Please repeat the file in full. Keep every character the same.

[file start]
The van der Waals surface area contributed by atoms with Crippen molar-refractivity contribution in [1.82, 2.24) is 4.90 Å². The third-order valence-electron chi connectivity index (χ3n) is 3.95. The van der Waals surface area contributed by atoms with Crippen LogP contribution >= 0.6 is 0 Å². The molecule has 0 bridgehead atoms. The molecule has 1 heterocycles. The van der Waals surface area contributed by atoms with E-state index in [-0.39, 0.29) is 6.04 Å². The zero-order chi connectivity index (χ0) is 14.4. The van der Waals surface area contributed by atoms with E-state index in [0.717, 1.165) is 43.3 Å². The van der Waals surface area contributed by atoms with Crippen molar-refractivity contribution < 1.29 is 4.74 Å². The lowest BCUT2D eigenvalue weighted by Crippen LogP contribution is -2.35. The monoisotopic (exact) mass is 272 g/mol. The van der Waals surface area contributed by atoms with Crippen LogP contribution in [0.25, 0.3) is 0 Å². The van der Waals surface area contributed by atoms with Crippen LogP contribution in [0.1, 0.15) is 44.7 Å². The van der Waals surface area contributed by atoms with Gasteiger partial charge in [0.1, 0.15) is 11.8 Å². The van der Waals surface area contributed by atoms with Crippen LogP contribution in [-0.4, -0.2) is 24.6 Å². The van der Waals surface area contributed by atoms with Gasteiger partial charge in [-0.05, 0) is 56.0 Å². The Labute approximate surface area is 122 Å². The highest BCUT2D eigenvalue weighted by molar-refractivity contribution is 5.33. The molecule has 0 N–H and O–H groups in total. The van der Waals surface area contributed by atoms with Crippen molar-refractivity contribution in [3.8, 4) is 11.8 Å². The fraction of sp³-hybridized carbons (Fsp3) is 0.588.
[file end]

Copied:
The van der Waals surface area contributed by atoms with Crippen molar-refractivity contribution in [1.82, 2.24) is 4.90 Å². The third-order valence-electron chi connectivity index (χ3n) is 3.95. The van der Waals surface area contributed by atoms with Crippen LogP contribution >= 0.6 is 0 Å². The molecule has 0 bridgehead atoms. The molecule has 1 heterocycles. The van der Waals surface area contributed by atoms with E-state index in [-0.39, 0.29) is 6.04 Å². The zero-order chi connectivity index (χ0) is 14.4. The van der Waals surface area contributed by atoms with E-state index in [0.717, 1.165) is 43.3 Å². The van der Waals surface area contributed by atoms with Crippen molar-refractivity contribution < 1.29 is 4.74 Å². The lowest BCUT2D eigenvalue weighted by Crippen LogP contribution is -2.35. The monoisotopic (exact) mass is 272 g/mol. The van der Waals surface area contributed by atoms with Crippen LogP contribution in [0.25, 0.3) is 0 Å². The van der Waals surface area contributed by atoms with Crippen LogP contribution in [0.1, 0.15) is 44.7 Å². The van der Waals surface area contributed by atoms with Gasteiger partial charge in [0.1, 0.15) is 11.8 Å². The van der Waals surface area contributed by atoms with Crippen LogP contribution in [-0.4, -0.2) is 24.6 Å². The van der Waals surface area contributed by atoms with Gasteiger partial charge in [-0.05, 0) is 56.0 Å². The Labute approximate surface area is 122 Å². The highest BCUT2D eigenvalue weighted by molar-refractivity contribution is 5.33. The molecule has 0 N–H and O–H groups in total. The van der Waals surface area contributed by atoms with Crippen molar-refractivity contribution in [3.8, 4) is 11.8 Å². The fraction of sp³-hybridized carbons (Fsp3) is 0.588.